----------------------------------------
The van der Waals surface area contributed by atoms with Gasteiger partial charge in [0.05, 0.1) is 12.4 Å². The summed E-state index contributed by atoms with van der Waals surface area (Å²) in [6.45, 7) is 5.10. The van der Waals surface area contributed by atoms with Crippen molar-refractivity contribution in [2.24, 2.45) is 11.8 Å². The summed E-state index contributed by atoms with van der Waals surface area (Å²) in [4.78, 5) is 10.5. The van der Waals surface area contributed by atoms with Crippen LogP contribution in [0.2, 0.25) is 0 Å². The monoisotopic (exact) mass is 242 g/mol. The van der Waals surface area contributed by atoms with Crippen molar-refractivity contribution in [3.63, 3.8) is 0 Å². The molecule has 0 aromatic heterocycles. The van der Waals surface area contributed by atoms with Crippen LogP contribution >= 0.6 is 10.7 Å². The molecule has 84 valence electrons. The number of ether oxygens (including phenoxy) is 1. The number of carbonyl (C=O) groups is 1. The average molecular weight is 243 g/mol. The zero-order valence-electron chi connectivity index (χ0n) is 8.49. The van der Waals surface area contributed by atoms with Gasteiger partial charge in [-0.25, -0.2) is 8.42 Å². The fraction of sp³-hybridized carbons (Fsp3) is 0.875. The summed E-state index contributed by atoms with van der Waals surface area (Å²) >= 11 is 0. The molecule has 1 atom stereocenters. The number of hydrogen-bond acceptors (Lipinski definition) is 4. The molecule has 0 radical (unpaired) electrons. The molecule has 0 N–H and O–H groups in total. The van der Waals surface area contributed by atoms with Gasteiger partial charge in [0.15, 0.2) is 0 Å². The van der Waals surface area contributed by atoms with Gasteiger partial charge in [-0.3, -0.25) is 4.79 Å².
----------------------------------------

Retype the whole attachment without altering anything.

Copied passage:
The van der Waals surface area contributed by atoms with Gasteiger partial charge in [0.05, 0.1) is 12.4 Å². The summed E-state index contributed by atoms with van der Waals surface area (Å²) in [6.45, 7) is 5.10. The van der Waals surface area contributed by atoms with Crippen molar-refractivity contribution in [2.24, 2.45) is 11.8 Å². The summed E-state index contributed by atoms with van der Waals surface area (Å²) in [4.78, 5) is 10.5. The van der Waals surface area contributed by atoms with Crippen LogP contribution in [0.2, 0.25) is 0 Å². The monoisotopic (exact) mass is 242 g/mol. The van der Waals surface area contributed by atoms with Crippen molar-refractivity contribution in [3.63, 3.8) is 0 Å². The molecule has 0 aromatic heterocycles. The van der Waals surface area contributed by atoms with Crippen LogP contribution >= 0.6 is 10.7 Å². The molecule has 84 valence electrons. The number of ether oxygens (including phenoxy) is 1. The number of carbonyl (C=O) groups is 1. The average molecular weight is 243 g/mol. The zero-order valence-electron chi connectivity index (χ0n) is 8.49. The van der Waals surface area contributed by atoms with Gasteiger partial charge in [-0.25, -0.2) is 8.42 Å². The fraction of sp³-hybridized carbons (Fsp3) is 0.875. The summed E-state index contributed by atoms with van der Waals surface area (Å²) >= 11 is 0. The molecule has 1 atom stereocenters. The number of hydrogen-bond acceptors (Lipinski definition) is 4. The molecule has 0 radical (unpaired) electrons. The molecule has 0 N–H and O–H groups in total. The van der Waals surface area contributed by atoms with Gasteiger partial charge in [0.15, 0.2) is 0 Å². The van der Waals surface area contributed by atoms with Gasteiger partial charge in [-0.3, -0.25) is 4.79 Å².